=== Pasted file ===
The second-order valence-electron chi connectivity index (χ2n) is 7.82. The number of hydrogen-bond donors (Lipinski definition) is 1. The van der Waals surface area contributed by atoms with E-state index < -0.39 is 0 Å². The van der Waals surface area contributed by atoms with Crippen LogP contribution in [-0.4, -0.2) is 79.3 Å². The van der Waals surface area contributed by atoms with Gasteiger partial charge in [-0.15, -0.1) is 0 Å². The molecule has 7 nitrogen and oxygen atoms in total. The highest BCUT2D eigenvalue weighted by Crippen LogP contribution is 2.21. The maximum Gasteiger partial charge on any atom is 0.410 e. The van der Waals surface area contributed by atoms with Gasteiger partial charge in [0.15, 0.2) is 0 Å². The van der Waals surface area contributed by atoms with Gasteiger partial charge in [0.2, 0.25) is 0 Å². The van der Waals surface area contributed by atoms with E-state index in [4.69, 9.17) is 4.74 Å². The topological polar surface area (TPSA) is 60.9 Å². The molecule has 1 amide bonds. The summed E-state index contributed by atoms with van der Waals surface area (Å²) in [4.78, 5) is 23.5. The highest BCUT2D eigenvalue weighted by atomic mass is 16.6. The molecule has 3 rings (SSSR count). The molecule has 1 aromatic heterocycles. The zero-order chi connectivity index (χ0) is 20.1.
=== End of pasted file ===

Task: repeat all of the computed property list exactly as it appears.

The second-order valence-electron chi connectivity index (χ2n) is 7.82. The number of hydrogen-bond donors (Lipinski definition) is 1. The van der Waals surface area contributed by atoms with E-state index < -0.39 is 0 Å². The van der Waals surface area contributed by atoms with Crippen LogP contribution in [-0.4, -0.2) is 79.3 Å². The van der Waals surface area contributed by atoms with Gasteiger partial charge in [-0.15, -0.1) is 0 Å². The molecule has 7 nitrogen and oxygen atoms in total. The highest BCUT2D eigenvalue weighted by Crippen LogP contribution is 2.21. The maximum Gasteiger partial charge on any atom is 0.410 e. The van der Waals surface area contributed by atoms with Gasteiger partial charge in [0.15, 0.2) is 0 Å². The van der Waals surface area contributed by atoms with Gasteiger partial charge in [0.2, 0.25) is 0 Å². The van der Waals surface area contributed by atoms with E-state index in [4.69, 9.17) is 4.74 Å². The topological polar surface area (TPSA) is 60.9 Å². The molecule has 1 amide bonds. The summed E-state index contributed by atoms with van der Waals surface area (Å²) in [4.78, 5) is 23.5. The highest BCUT2D eigenvalue weighted by atomic mass is 16.6. The molecule has 3 rings (SSSR count). The molecule has 1 aromatic heterocycles. The zero-order chi connectivity index (χ0) is 20.1.